Is My Age Affecting My Job Search?
Q: I’m 55, and I think my age is affecting my job search. Is it keeping me from getting an interview?
A: As a former HR manager who has screened, recruited, and interviewed thousands of candidates for positions at all levels across multiple industries, I never once viewed someone who was 55 or any other age in a discriminating manner. I cannot speak for every person who ever hired someone—or whether they do or do not discriminate. I am sure that out there somewhere there are those who do. What I can tell you is, that when someone is reviewing your resume as the sole deciding factor for scheduling an interview, he or she should not be able to determine your age.
Unless you date yourself, that is. You shouldn’t go back more than 10-15 years on your resume or LinkedIn profile. If you’re only showing your last 15 years of employment on your resume, no one is going to be able to determine your age by that. Additionally, they would call to schedule an interview—and rarely can you ever tell a person’s true age by a telephone conversation. Sure, you might be able to differentiate between a child, adult, and senior citizen; but to be able to say: This person sounds 30 … or that person sounds 40? I don’t see that happening.
Chances are your age is not affecting your ability to get an interview since the means by which a hiring manager determines whether to interview a candidate or not are usually wrapped up in a resume, cover letter and/or prescreened telephone call.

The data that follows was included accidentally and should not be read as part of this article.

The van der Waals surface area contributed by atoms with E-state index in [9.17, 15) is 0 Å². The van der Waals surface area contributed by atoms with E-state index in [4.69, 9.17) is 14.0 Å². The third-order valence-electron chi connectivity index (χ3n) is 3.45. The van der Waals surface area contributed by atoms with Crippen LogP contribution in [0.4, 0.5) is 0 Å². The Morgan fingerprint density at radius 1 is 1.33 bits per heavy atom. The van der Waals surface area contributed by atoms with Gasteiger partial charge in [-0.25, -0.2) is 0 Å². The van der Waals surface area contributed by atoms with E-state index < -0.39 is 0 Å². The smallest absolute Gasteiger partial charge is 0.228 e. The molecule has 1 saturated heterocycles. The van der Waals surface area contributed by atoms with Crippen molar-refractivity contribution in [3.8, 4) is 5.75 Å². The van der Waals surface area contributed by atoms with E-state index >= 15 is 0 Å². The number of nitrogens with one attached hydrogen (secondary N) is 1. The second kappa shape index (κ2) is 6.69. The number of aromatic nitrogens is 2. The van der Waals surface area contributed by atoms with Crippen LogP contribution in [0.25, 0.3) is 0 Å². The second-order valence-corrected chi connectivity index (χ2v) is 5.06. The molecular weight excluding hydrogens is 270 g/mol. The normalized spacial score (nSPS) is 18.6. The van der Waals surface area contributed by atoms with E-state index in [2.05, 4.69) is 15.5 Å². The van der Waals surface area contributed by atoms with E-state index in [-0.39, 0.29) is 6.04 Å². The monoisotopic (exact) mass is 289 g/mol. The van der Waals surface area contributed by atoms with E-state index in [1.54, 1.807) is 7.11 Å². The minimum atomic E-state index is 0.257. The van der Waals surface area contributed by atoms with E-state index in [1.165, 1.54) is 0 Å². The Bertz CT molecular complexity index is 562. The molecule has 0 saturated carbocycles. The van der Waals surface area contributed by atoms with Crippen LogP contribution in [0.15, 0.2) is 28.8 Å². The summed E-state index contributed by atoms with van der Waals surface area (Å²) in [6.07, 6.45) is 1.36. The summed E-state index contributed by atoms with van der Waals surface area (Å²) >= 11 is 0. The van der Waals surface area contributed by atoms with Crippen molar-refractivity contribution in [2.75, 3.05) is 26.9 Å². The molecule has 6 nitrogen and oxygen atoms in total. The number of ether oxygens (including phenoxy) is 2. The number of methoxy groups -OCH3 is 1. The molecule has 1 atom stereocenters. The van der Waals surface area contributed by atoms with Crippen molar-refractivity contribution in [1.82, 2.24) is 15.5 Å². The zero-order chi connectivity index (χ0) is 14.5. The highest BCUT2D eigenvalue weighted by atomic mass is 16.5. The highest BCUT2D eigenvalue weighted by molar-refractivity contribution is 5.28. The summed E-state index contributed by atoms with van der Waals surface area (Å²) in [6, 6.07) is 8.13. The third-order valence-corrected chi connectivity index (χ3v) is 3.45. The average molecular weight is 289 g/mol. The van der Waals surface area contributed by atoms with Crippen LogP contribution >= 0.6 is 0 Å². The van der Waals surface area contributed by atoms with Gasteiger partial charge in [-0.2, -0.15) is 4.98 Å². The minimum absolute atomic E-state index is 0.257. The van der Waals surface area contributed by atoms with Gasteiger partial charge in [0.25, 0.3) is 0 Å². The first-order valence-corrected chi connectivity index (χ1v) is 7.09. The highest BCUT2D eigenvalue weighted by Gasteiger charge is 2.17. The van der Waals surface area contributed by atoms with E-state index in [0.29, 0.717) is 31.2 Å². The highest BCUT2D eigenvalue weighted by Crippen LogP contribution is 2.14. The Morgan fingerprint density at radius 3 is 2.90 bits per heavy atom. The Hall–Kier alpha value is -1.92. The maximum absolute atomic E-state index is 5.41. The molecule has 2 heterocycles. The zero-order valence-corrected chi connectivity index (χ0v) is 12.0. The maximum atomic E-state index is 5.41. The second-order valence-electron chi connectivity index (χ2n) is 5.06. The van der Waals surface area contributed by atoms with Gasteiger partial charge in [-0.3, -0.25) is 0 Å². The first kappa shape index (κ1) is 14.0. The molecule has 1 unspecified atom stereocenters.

Yes, I realize there are instances when you submit an application online and it requests your birth date; but very rarely—if ever—have I seen this while scanning a candidate’s application. Nor would I use it as a means for determining whether to interview a candidate.
So whether you’re 45, 55, or 65, chances are your age is not affecting whether you get the interview. Once you’re in the interview, however, whether true age discrimination comes into play or not will depend on the person(s) interviewing you. My two cents is, if the person and/or company is that shallow as to reject a candidate based on their age versus evaluating them based on their skills and the valuable benefits they can bring to the organization, then they’re not the kind of company you want to be employed with anyway!
Wouldn’t you rather work for an organization that values the wisdom that comes with life experiences—and age? A company that is open-minded enough to want to utilize your wisdom, experience, and expertise? I know that I would.
Latest posts by Jessica Holbrook Hernandez (see all)
- 2017 Is a Year of Hope and Opportunity for Job Seekers - January 13, 2017
- 7 Tips for Bouncing Back After Job-Search Rejection - January 12, 2017
- 5 Signs You’re Not Prepared for a Job Interview and How to Fix It - January 10, 2017